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Police: Driver asleep as Tesla speeds to 90 mph

Police: Driver asleep as Tesla speeds to 90 mph
Posted at 8:46 AM, Sep 18, 2020
and last updated 2020-09-18 11:46:09-04

A 20-year-old Canadian is facing charges after he was allegedly asleep behind the wheel of a self-driving Tesla going more than 90 mph.

The Royal Canadian Mounted Police were called on July 9 when witnesses saw a speeding Tesla electric car heading south of Edmonton, and what appeared to be no one behind the wheel.

Both front seats were fully reclined and it appeared the driver and passenger were asleep, police told CBC.

The car was going roughly 87 mph on a stretch of highway with a maximum speed of about 68 mph.

A responding officer turned on their patrol car’s lights, as other cars on the highway pulled over, police say the Tesla automatically began to accelerate to more than 90 mph because the traffic in front of it was clearing.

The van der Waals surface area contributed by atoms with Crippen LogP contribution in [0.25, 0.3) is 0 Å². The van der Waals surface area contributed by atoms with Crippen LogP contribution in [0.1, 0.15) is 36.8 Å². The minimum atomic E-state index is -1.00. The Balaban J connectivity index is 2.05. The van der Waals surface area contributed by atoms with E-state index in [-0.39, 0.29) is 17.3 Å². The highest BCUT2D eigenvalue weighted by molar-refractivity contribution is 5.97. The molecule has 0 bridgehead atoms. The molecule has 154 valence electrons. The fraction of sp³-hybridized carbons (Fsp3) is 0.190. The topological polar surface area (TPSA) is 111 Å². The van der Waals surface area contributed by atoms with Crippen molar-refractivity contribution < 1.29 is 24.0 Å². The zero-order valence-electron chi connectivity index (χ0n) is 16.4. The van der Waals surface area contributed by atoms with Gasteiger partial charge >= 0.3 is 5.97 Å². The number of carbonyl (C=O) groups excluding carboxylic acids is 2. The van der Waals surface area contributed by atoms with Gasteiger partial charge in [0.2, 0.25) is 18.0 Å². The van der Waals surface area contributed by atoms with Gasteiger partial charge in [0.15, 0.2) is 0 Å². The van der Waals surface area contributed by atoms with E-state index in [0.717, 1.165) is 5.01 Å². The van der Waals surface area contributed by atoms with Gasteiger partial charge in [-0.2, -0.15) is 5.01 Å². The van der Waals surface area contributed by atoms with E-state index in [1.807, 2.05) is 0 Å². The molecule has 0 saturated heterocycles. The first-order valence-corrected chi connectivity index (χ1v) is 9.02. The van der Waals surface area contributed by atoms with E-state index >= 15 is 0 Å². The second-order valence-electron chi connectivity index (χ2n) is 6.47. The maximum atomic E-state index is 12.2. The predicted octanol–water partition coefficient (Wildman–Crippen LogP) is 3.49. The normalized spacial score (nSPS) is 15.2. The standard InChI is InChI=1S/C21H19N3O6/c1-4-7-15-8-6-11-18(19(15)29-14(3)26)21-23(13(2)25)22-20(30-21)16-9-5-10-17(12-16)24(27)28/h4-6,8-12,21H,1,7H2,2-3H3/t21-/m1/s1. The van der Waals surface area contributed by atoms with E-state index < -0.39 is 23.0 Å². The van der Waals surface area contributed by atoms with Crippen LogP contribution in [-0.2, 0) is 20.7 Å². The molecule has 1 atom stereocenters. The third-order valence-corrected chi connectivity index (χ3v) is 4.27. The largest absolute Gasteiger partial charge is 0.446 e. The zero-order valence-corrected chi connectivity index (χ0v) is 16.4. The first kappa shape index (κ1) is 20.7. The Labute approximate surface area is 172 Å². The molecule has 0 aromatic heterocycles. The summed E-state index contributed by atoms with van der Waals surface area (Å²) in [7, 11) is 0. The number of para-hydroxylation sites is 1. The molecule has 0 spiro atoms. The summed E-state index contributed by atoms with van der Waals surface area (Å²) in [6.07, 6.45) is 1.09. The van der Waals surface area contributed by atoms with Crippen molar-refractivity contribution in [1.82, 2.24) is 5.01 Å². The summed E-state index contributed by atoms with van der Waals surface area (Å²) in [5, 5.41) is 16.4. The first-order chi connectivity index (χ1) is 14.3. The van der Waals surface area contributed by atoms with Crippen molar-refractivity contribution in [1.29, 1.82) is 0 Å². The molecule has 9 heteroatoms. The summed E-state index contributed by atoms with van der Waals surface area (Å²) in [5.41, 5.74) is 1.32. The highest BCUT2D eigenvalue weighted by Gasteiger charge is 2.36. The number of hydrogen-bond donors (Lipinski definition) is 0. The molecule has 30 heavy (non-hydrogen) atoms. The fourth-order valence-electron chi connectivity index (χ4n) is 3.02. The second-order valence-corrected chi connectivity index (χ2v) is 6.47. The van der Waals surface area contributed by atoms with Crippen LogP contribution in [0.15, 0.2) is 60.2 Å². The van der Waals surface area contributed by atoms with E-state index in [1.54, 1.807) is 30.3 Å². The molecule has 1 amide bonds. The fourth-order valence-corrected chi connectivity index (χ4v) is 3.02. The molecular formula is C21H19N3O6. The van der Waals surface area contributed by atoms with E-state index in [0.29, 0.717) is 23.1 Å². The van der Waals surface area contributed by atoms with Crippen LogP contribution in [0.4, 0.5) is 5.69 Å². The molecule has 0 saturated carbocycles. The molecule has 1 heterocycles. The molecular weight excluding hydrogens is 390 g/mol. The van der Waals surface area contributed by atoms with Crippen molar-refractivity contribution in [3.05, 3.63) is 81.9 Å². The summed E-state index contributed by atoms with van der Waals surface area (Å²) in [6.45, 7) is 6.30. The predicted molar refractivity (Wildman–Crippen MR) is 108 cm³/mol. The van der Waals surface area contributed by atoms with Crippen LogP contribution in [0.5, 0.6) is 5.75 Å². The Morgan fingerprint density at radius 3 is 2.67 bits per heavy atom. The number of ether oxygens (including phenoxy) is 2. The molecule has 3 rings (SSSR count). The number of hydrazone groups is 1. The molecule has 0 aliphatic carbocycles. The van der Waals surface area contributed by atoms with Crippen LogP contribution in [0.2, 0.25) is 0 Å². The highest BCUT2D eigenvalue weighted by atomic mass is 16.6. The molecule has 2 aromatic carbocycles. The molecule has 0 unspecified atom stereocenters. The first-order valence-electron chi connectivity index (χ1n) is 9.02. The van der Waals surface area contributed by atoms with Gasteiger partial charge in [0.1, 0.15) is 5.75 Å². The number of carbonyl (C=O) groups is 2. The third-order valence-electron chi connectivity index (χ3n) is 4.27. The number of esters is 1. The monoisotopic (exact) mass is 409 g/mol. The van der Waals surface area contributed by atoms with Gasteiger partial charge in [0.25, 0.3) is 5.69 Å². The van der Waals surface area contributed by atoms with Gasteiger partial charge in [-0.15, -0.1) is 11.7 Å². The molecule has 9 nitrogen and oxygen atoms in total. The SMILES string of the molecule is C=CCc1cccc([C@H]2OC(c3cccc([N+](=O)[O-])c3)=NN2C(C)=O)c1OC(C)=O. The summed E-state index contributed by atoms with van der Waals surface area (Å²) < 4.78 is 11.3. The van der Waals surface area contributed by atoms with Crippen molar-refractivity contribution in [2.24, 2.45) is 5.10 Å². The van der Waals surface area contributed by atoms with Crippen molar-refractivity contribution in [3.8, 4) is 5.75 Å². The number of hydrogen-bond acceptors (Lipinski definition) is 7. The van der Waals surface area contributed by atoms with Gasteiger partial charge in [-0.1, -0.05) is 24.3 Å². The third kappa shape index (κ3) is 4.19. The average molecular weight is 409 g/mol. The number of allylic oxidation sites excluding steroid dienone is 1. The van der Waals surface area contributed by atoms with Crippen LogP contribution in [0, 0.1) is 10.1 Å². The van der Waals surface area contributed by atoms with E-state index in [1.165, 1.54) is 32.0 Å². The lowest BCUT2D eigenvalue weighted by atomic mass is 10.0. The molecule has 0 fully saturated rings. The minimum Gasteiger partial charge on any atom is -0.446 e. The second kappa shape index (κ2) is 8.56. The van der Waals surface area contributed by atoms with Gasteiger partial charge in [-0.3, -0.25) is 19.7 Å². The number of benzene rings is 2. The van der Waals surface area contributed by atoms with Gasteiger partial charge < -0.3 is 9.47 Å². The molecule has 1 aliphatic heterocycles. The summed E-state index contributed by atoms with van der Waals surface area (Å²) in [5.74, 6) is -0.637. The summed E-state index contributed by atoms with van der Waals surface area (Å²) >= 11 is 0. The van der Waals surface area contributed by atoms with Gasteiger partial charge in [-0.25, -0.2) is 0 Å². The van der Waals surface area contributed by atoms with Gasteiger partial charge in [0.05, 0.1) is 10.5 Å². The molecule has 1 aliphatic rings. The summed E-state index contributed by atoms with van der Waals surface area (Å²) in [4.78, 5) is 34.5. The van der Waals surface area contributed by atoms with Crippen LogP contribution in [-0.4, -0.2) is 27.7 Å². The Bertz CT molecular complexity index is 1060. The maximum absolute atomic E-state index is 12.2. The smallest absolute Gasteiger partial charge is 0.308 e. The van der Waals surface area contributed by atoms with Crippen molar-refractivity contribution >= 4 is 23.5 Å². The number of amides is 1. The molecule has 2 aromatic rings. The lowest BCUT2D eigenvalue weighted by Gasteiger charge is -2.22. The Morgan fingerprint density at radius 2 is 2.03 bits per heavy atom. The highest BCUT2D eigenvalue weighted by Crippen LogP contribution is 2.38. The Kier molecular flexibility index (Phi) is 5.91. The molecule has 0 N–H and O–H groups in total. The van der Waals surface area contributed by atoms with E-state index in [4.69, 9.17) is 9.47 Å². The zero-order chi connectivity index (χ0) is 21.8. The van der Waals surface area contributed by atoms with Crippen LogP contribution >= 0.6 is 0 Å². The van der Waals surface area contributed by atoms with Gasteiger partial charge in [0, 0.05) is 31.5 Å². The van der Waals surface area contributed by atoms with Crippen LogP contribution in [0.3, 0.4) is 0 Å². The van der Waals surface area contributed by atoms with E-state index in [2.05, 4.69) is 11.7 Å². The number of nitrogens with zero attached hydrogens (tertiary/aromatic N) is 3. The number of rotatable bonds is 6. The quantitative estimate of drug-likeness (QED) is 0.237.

"Nobody was looking out the windshield to see where the car was going," RCMP Sgt. Darrin Turnbull told CBC. "I've been in policing for over 23 years and the majority of that in traffic law enforcement, and I'm speechless. I've never, ever seen anything like this before, but of course the technology wasn't there."

The driver was initially charged with speeding and had a temporary hold put on his license for sleeping behind the wheel. The RCMP decided recently to charge the driver with dangerous driving and set a December court date.

Self-driving features usually require input from the driver every so often to ensure someone is paying attention while the car is in motion. However, CTV reports there are after-market products that can interfere with that system.

"Although manufacturers of new vehicles have built in safeguards to prevent drivers from taking advantage of the new safety systems in vehicles, those systems are just that — supplemental safety systems," said Superintendent Gary Graham of Alberta RCMP Traffic Services in a statement. "They are not self-driving systems, they still come with the responsibility of driving."

Quebec and Ontario have approved pilot projects for autonomous cars on their roadways.